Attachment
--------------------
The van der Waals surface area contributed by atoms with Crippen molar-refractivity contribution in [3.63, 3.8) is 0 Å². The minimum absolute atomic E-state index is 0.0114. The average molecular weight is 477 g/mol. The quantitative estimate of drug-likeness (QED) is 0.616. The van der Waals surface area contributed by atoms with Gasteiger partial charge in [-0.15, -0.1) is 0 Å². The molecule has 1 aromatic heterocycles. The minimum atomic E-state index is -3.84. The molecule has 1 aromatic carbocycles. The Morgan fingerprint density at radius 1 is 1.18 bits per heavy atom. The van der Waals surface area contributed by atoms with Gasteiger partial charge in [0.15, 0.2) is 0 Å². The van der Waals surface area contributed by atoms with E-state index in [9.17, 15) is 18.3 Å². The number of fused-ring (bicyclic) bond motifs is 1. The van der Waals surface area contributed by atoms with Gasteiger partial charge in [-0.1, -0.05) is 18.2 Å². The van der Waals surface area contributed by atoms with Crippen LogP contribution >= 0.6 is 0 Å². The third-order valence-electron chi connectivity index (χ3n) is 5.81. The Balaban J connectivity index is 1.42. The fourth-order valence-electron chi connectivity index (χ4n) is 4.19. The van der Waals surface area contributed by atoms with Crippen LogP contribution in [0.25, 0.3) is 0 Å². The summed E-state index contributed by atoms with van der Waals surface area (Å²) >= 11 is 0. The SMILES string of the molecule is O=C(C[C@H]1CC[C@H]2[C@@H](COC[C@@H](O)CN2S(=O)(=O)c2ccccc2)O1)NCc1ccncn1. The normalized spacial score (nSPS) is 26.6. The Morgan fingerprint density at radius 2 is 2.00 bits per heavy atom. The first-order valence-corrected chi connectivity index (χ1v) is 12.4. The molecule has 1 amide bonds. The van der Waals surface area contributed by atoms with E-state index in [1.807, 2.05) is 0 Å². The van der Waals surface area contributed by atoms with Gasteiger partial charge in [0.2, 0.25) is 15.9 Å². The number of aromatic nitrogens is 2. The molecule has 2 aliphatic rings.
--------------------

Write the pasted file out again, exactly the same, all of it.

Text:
The van der Waals surface area contributed by atoms with Crippen molar-refractivity contribution in [3.63, 3.8) is 0 Å². The minimum absolute atomic E-state index is 0.0114. The average molecular weight is 477 g/mol. The quantitative estimate of drug-likeness (QED) is 0.616. The van der Waals surface area contributed by atoms with Gasteiger partial charge in [-0.15, -0.1) is 0 Å². The molecule has 1 aromatic heterocycles. The minimum atomic E-state index is -3.84. The molecule has 1 aromatic carbocycles. The Morgan fingerprint density at radius 1 is 1.18 bits per heavy atom. The van der Waals surface area contributed by atoms with Gasteiger partial charge in [0.15, 0.2) is 0 Å². The van der Waals surface area contributed by atoms with E-state index in [9.17, 15) is 18.3 Å². The number of fused-ring (bicyclic) bond motifs is 1. The van der Waals surface area contributed by atoms with Gasteiger partial charge in [-0.1, -0.05) is 18.2 Å². The van der Waals surface area contributed by atoms with Crippen LogP contribution >= 0.6 is 0 Å². The third-order valence-electron chi connectivity index (χ3n) is 5.81. The Balaban J connectivity index is 1.42. The fourth-order valence-electron chi connectivity index (χ4n) is 4.19. The van der Waals surface area contributed by atoms with Crippen LogP contribution in [0.25, 0.3) is 0 Å². The summed E-state index contributed by atoms with van der Waals surface area (Å²) >= 11 is 0. The SMILES string of the molecule is O=C(C[C@H]1CC[C@H]2[C@@H](COC[C@@H](O)CN2S(=O)(=O)c2ccccc2)O1)NCc1ccncn1. The normalized spacial score (nSPS) is 26.6. The Morgan fingerprint density at radius 2 is 2.00 bits per heavy atom. The first-order valence-corrected chi connectivity index (χ1v) is 12.4. The molecule has 1 amide bonds. The van der Waals surface area contributed by atoms with E-state index in [1.807, 2.05) is 0 Å². The van der Waals surface area contributed by atoms with Gasteiger partial charge in [0.2, 0.25) is 15.9 Å². The number of aromatic nitrogens is 2. The molecule has 2 aliphatic rings.